Wall Street Journal reporter Bruce Knecht, who has been guest- blogging for Oceana these past few weeks, appeared on the Today Show last week. He and Tom Brokaw discussed Bruce's new book, Hooked, which describes the worldwide problem of pirate fishing of the already-depleted Chilean seabass.
For those of you who weren't able to watch live, here is the link to the show:
Here's your chance to listen to Oceana's guest blogger, Bruce Knecht, author of the book Hooked.
The Today Show's report on Hooked is going to air on May 24 between 8 and 9 a.m. Eastern. It's an unusually long taped segment that will be presented by Tom Brokaw. It will include some great dramatic footage from the boat chase described in Bruce's book. It will also feature Brokaw's interview with Bruce at the Fulton Fish Market, where they handled some very small (Tom called them babies) toothfish.
So , if you want to know more about the severely overfished Chilean seabass, aka toothfish, tune in to the Today Show on Wednesday morning.
G. Bruce Knecht is an award-winning Wall Street Journal reporter. His new book, Hooked: Pirates, Poaching and the Perfect Fish comes out in bookstores today and takes a close look at pirate fishing and how our taste for certain seafood, especially Chilean sea bass, have enormous consequences for the world around us. In the book, Bruce describes one of the longest pursuits in nautical history - Australian patrols chasing after an illegal fishing vessel named Viarsa. Viarsa's owner, Antonio Vidal, has long been associated with pirate fishing issues all over the world and Oceana has been working to bring a halt to his illegal fishing activities. He was recently arrested by US authorities in Miami.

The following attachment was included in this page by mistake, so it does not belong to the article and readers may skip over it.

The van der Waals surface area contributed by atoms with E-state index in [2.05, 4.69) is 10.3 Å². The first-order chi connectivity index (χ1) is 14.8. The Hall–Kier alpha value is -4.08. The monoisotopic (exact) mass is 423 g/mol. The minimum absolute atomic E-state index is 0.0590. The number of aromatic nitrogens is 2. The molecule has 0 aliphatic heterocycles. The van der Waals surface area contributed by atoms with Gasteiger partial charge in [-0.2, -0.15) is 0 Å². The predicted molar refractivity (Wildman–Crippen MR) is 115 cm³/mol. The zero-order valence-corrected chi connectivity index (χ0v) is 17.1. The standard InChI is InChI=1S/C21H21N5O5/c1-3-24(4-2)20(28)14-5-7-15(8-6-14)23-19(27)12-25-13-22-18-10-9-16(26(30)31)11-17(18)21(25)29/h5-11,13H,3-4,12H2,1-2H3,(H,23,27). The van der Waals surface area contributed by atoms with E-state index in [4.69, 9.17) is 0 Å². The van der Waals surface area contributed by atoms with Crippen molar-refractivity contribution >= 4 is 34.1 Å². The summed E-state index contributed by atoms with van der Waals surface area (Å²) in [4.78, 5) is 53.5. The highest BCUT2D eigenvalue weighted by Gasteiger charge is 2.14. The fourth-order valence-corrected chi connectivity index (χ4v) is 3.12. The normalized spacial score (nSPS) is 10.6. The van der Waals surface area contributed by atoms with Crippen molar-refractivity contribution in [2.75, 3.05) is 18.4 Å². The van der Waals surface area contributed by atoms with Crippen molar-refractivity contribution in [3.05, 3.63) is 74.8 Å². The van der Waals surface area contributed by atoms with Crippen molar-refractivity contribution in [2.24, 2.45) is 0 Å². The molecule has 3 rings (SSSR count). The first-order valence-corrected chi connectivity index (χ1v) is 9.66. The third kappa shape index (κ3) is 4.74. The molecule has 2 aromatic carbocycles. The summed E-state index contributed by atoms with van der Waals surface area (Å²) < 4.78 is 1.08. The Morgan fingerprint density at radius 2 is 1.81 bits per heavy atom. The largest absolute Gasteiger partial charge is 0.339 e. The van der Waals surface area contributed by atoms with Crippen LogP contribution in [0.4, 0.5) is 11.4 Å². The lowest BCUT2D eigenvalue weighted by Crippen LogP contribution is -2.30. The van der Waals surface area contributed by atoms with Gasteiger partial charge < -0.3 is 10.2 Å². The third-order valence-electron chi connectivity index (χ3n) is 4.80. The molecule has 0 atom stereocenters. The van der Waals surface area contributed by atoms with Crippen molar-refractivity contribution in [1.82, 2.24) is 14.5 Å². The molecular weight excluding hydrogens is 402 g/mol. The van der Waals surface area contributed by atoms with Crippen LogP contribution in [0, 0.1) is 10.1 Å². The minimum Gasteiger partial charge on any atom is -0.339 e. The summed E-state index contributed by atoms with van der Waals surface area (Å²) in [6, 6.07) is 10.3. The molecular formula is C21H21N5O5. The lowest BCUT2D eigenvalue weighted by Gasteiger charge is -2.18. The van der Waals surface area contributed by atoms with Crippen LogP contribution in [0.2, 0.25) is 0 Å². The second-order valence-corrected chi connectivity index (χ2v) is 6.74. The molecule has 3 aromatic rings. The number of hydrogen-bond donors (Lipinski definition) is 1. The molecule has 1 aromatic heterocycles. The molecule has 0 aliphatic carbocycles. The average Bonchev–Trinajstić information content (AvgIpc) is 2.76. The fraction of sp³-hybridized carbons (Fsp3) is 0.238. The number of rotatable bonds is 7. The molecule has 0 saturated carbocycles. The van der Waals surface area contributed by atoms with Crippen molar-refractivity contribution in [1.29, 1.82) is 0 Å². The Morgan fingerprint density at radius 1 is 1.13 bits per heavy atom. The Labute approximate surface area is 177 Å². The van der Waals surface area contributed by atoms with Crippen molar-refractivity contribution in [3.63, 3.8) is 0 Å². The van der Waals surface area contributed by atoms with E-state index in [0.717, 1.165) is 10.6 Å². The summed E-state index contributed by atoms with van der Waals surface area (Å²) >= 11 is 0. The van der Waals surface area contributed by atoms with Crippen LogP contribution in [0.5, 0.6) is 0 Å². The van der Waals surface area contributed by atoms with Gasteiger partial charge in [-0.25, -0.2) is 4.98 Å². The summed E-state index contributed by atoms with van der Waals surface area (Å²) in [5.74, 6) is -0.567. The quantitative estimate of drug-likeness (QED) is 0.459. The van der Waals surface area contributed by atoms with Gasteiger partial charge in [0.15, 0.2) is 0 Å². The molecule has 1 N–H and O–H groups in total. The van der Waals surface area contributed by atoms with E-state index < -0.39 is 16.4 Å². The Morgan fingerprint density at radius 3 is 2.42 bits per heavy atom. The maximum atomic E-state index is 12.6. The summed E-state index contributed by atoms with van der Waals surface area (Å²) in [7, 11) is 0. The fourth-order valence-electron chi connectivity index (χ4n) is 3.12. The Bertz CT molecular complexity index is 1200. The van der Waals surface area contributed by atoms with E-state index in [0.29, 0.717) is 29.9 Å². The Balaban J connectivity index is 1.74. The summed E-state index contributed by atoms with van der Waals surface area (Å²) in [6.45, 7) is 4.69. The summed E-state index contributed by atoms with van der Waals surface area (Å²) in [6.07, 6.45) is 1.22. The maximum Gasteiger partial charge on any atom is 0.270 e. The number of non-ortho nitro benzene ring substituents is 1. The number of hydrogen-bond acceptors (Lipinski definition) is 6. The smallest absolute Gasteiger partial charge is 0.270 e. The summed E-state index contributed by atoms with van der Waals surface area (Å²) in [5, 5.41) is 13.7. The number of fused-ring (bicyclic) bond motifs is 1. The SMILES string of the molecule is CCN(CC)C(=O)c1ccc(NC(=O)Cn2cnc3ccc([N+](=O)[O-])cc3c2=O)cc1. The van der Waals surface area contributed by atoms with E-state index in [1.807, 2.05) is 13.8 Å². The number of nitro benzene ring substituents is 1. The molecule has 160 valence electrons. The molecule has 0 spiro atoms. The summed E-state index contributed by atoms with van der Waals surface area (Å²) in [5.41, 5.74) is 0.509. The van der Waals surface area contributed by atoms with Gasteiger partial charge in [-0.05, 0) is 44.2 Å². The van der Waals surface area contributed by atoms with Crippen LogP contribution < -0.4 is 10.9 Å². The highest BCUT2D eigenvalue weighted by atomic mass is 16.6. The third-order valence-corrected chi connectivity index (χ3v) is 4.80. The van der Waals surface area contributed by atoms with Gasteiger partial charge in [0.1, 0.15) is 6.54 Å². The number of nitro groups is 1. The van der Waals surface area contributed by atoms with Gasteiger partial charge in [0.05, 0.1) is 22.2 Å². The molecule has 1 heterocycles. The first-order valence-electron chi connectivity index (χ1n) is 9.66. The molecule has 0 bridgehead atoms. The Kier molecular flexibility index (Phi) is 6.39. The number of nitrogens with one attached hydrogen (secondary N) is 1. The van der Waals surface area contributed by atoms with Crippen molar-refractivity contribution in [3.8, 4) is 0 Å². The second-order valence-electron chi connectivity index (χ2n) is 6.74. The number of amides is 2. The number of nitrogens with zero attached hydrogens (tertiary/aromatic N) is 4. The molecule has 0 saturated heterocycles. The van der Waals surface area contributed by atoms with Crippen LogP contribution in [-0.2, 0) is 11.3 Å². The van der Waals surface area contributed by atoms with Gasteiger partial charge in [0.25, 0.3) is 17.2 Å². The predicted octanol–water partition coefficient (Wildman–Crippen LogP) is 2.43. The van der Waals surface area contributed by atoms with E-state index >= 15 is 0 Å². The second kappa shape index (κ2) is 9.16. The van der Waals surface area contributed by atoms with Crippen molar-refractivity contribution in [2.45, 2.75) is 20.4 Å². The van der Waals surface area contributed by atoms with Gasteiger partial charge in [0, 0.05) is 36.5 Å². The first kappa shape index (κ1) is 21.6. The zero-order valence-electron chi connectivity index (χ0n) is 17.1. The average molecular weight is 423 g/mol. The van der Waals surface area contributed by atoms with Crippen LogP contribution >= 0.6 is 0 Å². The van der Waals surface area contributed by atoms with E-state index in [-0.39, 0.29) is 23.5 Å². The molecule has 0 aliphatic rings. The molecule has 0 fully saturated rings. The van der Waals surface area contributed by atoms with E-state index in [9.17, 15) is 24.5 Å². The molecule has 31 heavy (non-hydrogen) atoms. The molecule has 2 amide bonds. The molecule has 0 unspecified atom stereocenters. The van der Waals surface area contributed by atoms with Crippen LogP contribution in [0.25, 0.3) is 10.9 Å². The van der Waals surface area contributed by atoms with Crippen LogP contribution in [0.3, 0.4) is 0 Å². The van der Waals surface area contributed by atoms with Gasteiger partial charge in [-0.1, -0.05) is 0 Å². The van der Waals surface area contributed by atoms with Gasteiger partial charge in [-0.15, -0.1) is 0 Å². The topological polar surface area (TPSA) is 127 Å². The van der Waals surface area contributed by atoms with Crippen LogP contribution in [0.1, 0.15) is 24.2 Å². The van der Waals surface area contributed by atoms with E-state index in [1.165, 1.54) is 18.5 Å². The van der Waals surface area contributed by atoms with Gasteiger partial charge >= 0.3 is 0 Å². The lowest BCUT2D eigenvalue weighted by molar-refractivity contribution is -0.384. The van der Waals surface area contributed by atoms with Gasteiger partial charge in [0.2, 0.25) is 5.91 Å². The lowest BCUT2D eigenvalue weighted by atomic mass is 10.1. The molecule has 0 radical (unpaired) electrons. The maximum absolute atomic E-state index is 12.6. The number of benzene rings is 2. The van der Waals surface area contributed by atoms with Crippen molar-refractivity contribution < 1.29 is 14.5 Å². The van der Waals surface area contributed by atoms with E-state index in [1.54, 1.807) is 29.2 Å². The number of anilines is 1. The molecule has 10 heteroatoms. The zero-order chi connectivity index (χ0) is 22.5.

Bruce has kindly agreed to write some blog entries about his book. Be on the lookout for them this week.
On Friday, about 400 dolphins washed up on the coast of Zanzibar. Some speculate that it could be a result of U.S. Navy sonar activity in the area. Read the full story.
The notion that the octopus is intelligent is a bit controversial in the scientific community. No matter what your take on it, I think we can all agree that this video shows that at minimum, they're brazen.
To learn more about octopus brain power, visit the following sites:
Studies have shown that global warming is causing our oceans to become more acidic. This could make it much more diffcult for deep-sea coral reefs. Check out this blog entry by Jon Warrenchuk, Oceana's marine conservation coordinator based in Juneau: http://deepseanews.blogspot.com/2006/01/global-co2-emissions-threaten-deep-sea.html.
Thousand-year-old corals and sponges on the seafloor routinely get wiped out in minutes by destructive bottom trawlers. Hopefully, we're one step closer to making this a problem of the past, as the year 2005 ended on a positive note for deep-sea corals and sponges. The U.S. Senate Commerce Committee, led by Senator Ted Stevens of Alaska, voted unanimously to include research and protection language in the reauthorization of the Magnuson Stevens Act, the law governing U.S. commercial fisheries.
One of our news stories today focuses on the problem of sea snake bycatch in Australian prawn fisheries.
Scientists have recently discovered "black smokers," or mineral-rich geysers in the Atlantic, Arctic and Indian oceans. Check out today's story.
The American Museum of Natural History has a cool site about black smokers if you want to learn more.
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